Generally to constitute a judgment an estoppel there must be identity of parties, of subject matter, and of issues. And it is elementary that the estoppel of a judgment must be mutual, and "ordinarily, the rule is that only parties and privies are bound by a judgment" See Leary v. Virginia-Carolina Joint Stock Land Bank, supra [215 N.C. 501, 2 S.E.2d 573].

Moreover, in Current v. Webb, supra, the Court, quoting from 2 Freeman on Judgments, Sec. 670, states: "`There is no doubt that a final judgment or decree necessarily affirming the existence of any fact is conclusive upon the parties or their privies, whenever the existence of that fact is again in issue between them, not only when the subject matter is the same, but when the point comes incidentally in question in relation to a different matter, in the same or any other court.'" [220 N.C. 425, 17 S.E.2d 616.]

And, continuing in the Current case, "`It is not necessary that precisely the same parties were plaintiffs and defendants in the two suits; provided the same subject in controversy, between two or more of the parties, plaintiffs and defendants in the two suits respectively, has been in the former suit directly in issue, and decided.'" See other cases cited, including Leary v. Virginia-Carolina Joint Stock Land Bank, supra.

And in the Tarkington case, supra, Stacy, C. J., speaking in respect to a similar situation, stated the principle as follows [230 N.C. 354, 53 S.E.2d 271]: "The prior suit as between the then parties litigant determined the question whether the driver of the automobile was contributorily negligent or a joint tort-feasor with the owner and driver of the truck in bringing about the collision. Hence, as between the parties there litigant, this matter would seem to be res judicata", citing Cannon v. Cannon, supra.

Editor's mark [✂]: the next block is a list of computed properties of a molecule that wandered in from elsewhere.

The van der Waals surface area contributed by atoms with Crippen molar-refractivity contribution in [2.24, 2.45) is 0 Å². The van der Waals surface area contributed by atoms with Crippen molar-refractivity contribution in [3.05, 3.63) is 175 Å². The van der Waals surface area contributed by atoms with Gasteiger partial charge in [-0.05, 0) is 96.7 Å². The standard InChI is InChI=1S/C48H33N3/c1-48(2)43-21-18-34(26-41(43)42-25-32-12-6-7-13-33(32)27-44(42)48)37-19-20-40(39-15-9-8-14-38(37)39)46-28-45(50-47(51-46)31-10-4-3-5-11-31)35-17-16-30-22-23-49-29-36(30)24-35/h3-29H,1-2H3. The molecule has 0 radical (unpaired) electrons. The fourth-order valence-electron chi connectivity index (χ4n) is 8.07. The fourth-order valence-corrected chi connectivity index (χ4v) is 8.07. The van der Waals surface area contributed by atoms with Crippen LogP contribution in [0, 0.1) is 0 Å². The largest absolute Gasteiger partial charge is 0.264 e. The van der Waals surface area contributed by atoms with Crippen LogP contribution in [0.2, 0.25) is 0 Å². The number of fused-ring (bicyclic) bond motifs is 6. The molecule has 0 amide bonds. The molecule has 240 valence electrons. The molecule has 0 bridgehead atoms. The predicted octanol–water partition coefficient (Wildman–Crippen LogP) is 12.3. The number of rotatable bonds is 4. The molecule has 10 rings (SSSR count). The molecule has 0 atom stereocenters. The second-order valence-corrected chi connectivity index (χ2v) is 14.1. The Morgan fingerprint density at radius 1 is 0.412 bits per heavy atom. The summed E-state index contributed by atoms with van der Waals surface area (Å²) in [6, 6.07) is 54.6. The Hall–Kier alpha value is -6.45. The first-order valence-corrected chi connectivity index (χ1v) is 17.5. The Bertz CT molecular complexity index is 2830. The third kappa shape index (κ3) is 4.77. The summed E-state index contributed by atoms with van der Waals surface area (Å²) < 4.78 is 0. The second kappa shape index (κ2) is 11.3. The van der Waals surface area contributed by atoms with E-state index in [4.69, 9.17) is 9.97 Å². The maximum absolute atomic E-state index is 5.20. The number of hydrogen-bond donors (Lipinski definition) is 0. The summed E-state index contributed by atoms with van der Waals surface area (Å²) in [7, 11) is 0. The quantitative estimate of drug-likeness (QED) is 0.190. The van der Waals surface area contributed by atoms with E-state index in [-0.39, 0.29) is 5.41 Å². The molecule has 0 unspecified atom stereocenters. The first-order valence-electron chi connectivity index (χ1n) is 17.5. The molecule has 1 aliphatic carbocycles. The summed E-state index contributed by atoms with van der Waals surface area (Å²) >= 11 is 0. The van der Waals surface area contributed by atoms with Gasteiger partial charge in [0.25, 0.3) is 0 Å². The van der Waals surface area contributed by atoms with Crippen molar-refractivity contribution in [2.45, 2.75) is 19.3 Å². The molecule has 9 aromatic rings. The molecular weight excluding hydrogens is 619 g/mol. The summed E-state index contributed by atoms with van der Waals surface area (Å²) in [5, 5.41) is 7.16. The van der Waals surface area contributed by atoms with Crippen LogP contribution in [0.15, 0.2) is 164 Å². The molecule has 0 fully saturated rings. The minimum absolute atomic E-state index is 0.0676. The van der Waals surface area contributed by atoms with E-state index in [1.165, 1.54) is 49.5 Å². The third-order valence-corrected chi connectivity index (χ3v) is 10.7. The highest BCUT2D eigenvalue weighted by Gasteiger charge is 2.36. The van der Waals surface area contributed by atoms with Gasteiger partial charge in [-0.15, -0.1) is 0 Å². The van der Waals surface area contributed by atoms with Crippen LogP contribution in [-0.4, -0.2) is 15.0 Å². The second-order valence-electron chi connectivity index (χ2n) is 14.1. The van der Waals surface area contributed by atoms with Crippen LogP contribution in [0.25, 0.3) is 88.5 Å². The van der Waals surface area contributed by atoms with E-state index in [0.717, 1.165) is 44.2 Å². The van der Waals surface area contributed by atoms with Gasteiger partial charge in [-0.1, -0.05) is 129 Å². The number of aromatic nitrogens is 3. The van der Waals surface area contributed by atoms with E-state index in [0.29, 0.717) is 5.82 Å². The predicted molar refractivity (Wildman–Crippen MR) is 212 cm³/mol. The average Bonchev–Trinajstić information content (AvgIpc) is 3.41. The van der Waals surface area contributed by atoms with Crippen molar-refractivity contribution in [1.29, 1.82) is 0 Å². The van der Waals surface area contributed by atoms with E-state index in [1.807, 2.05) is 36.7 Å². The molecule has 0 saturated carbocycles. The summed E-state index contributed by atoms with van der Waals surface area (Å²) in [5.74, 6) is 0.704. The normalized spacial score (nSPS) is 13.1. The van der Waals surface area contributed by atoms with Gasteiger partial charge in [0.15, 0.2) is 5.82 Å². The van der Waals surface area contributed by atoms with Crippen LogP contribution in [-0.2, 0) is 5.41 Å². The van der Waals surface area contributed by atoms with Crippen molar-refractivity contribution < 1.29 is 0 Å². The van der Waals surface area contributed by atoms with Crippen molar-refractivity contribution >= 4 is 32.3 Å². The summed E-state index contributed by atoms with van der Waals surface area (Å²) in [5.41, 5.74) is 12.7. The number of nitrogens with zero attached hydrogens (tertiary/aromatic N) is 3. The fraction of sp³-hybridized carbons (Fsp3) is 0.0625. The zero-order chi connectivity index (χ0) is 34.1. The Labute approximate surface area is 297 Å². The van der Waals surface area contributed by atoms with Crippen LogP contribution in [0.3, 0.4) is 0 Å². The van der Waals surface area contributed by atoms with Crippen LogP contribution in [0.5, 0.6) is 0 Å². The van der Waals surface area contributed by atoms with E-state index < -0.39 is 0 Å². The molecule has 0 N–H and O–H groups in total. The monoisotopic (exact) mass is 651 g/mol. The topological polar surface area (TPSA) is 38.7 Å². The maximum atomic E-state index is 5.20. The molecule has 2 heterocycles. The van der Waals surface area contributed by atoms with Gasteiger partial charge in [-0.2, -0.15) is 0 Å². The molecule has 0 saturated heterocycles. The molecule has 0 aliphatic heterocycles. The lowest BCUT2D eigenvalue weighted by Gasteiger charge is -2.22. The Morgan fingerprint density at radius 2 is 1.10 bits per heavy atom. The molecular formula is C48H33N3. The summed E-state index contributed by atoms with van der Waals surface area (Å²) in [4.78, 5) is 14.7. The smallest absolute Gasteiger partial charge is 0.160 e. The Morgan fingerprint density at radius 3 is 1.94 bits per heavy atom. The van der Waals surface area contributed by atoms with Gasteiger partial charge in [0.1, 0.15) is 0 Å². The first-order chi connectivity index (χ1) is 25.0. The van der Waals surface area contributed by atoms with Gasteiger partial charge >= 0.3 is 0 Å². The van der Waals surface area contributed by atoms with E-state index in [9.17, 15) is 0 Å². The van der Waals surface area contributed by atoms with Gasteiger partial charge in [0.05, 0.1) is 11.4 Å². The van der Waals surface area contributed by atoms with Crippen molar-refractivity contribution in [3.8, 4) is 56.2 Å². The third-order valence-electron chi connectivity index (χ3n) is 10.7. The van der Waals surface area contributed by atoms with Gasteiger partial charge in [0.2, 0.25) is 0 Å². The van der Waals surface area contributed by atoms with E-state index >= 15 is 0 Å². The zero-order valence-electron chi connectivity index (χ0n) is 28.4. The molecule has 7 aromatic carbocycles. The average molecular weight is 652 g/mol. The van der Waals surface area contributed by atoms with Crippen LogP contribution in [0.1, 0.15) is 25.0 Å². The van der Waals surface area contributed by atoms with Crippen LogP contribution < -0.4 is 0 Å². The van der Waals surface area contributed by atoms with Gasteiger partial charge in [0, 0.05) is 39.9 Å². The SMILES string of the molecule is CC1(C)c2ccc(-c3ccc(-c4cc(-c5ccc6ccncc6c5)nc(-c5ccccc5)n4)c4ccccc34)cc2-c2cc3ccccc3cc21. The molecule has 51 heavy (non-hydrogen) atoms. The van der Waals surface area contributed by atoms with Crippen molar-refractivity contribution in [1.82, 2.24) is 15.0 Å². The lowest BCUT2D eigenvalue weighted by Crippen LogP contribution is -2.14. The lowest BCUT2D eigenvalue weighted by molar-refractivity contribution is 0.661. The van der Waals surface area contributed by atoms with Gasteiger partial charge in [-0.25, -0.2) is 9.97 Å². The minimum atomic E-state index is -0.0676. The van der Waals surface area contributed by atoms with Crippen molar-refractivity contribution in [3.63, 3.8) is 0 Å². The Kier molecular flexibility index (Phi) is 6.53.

And in Herring v. Queen City Coach Co., supra [234 N.C. 51, 65 S.E.2d 507], another case similar to the one in hand, opinion by Devin, J., it is declared: "The rule seems to have been established that when in a cross-action by the defendant against an additional defendant for contribution as joint tort-feasor, it appears that in a previous action between them it had been determined that the additional defendant had not been contributorily negligent, the question could not again be raised in a suit between the same parties", citing the Tarkington, Cannon and Current cases, supra.

Conversely, the rule applies to the factual situation instantly presented where in the previous suit it has been determined that the additional defendant had been contributorily negligent, the question may not again be raised in a controversy between the same parties.

Finally, while the "third further answer and defense" under consideration expressly relates to Mrs. James H. Austin, and not to James H. Austin, appellants in their brief call attention to the fact that McIntyre and Adcock in their joint answer aver that James H. Austin was the owner of the automobile and responsible under the family purpose doctrine. And it is asserted that "as a party to the matters in question for the first time he is clearly entitled to have a full trial of all matters alleged", and that "the allegations of the Scotland cases as to him are prejudicial to his defense of the case and are no bar to his right to plead such defenses as he has". As to this, it may be conceded that the question is not presented by this appeal, *351 but if it were presented, the position taken by appellants may not be conceded to be tenable. The family purpose doctrine with respect to automobiles obtains in North Carolina. See Ewing v. Thompson, 233 N. C. 564, 65 S.E.2d 17, and among other cases see Robertson v. Aldridge, 185 N.C. 292, 116 S.E. 742. Hence, if it be found that the automobile in question was owned and maintained by James H. Austin, and was being operated by Mrs. Austin, all within the family purpose doctrine, quaere, is he, James H. Austin, under the principle of respondeat superior, estopped by the judgment on the verdict in the Scotland County cases in respect to the issues on which original defendants now seek contribution from Mrs. Austin? Compare Leary v. Virginia-Carolina Joint Stock Land Bank, supra.


PARKER, J., took no part in the consideration or decision of this case.